Friday, July 19, 2013

via Dangerous Minds: Juan Gabriel, The Elton John of Mexico!



Journalist Gustavo Arellano, in his fabulous “Ask A Mexican!” column for OC Weekly, has often used Mexican singer Juan Gabriel–“the bronze contemporary to Elton John but with better hair, tunes and moves”—to explain why Mexicans love Morrissey so passionately. Young Chicanos in southern California in particular have become Morrissey and The Smiths’ least likely but most devoted and dedicated fans.  Mexicans like Morrissey because his music reminds them of ranchera. Specifically Gabriel, “El Divo de Juarez,” a.k.a. “JuanGa.” 
Arellano said: 
It may be that [Morrissey’s music] echoes the music of the ranchera. His trembling falsetto brings to mind the rich, sad voice of Pedro Infante, while his effeminate stage presence makes him a version of Juan Gabriel.
So who is this Juan Gabriel guy?
Juan Gabriel’s career started in 1971, around the same time as Elton John’s meteoric rise to fame. He was brought up in a Ciudad Juárez boarding school and started singing in nightclubs as a teenager. Ranchera music originated as folk music on the ranches in rural Mexico at the beginning of the 20th century. Arellano describedthe genre as “the virulently nihilistic ballad form of Mexican popular song, where women are ingrates, alcohol is your only true companion, and emotion is for los jotos (fags).”

Gabriel is best known for his emotional delivery, effeminate demeanor, and amazing stage clothes. His stage presence is like a veteran Vegas performer’s, with multiple costume changes, flowing scarves, glittery, shiny colorful outfits.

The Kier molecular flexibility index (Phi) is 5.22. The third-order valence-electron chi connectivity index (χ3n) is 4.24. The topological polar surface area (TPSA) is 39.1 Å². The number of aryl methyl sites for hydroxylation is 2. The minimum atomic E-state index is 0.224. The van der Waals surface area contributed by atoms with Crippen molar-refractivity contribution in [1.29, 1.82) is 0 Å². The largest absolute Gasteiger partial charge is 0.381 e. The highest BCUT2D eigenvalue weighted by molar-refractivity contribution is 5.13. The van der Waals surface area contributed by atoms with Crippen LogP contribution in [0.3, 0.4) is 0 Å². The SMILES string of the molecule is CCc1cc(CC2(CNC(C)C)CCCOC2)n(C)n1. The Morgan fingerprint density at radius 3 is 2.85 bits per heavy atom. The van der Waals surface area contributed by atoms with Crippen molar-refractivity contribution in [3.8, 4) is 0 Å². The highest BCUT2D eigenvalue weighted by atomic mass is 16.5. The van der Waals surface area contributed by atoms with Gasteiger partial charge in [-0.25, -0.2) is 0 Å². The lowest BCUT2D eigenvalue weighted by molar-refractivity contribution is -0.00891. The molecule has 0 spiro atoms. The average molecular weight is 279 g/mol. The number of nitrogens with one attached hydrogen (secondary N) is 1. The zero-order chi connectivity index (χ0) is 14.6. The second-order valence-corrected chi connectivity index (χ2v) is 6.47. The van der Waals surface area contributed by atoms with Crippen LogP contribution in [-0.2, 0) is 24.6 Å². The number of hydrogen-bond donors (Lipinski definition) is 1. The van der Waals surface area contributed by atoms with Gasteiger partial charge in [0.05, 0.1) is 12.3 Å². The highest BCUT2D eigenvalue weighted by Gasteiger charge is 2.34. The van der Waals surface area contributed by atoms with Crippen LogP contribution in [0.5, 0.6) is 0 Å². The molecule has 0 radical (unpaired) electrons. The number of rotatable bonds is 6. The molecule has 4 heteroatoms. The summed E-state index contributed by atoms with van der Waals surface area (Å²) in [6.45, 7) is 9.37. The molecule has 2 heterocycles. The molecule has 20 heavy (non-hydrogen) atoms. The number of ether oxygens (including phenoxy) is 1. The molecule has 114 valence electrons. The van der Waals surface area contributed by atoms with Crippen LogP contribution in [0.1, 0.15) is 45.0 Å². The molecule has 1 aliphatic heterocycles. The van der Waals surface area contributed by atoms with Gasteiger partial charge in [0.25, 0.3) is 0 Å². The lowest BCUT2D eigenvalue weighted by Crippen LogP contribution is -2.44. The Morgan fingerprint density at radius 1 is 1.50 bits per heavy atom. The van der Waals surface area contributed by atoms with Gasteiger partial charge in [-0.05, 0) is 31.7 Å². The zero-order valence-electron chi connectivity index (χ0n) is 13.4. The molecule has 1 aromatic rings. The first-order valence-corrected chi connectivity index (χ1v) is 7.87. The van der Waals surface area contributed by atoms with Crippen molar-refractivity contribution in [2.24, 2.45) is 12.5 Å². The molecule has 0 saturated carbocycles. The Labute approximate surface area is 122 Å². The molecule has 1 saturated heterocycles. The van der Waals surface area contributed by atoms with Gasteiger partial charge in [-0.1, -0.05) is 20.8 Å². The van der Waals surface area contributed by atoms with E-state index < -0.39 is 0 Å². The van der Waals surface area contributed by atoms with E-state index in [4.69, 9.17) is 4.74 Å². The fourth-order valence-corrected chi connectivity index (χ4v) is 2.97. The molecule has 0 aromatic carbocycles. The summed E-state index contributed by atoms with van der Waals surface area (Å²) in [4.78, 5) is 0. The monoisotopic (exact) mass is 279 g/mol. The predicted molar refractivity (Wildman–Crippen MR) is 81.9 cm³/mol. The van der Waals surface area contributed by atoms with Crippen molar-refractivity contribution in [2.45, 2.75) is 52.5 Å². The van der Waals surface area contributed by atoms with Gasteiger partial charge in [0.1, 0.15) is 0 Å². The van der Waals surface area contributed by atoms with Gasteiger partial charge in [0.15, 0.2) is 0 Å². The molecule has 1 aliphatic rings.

Although he has never publicly announced his sexual orientation, everyone “knows” that he is gay, similar to Elton John’s “Let’s not discuss it, shall we?” status in the public mind during the 1970’s and 1980’s before he came out officially. In a culture where hardcore traditional masculinity is highly valued, somehow the flamboyant Gabriel gets a pass. His campiness, emotionality, and four decades’ worth of songs crying over a lost love, are the antithesis of machismo yet an accepted part of Mexican culture now. He has produced and written songs in other genres besides ranchera–ballads, pop, rock, and disco–for other Latin artists. Mariachi bands cover his songs and often have a band member who flits about the audience in a very politically incorrect imitation of Gabriel during solos and flirts with the men in the crowd. Gabriel has been credited with changing the Mexican male mind to some degree about gender roles and the acceptability of homosexuality, although the topic is always deftly avoided. In 2009 when a journalist asked him outright if he was gay, his response was, “Lo que se ve no se pregunta, mijo” (“What you can see, you don’t need to ask about, son.”)
Cindy Casares from Guanabee said: 
This old queen is another one for whom the entirety of Mexico just looks the other way. Macho men in cowboy hats go to his shows, call him a fag and then cry during his songs. No one would care, Juan Gabriel, if you just admitted it. Except the gays, who would love you for it.
Gabriel hijacked the 2009 Latin Grammys when he won Latin Recording Academy’s Person of the Year. Instead of playing a short medley or a couple of songs, he kept performing for 40 minutes and wouldn’t leave the stage.  Not even Kanye West would try to pull a diva move like that!
 
Above, “Estoy Enamorado De Ti”
 
Weepy Juan has a real bad case of the sads in 1972’s “Me he quedado solo”
Posted by Kimberly J. Bright

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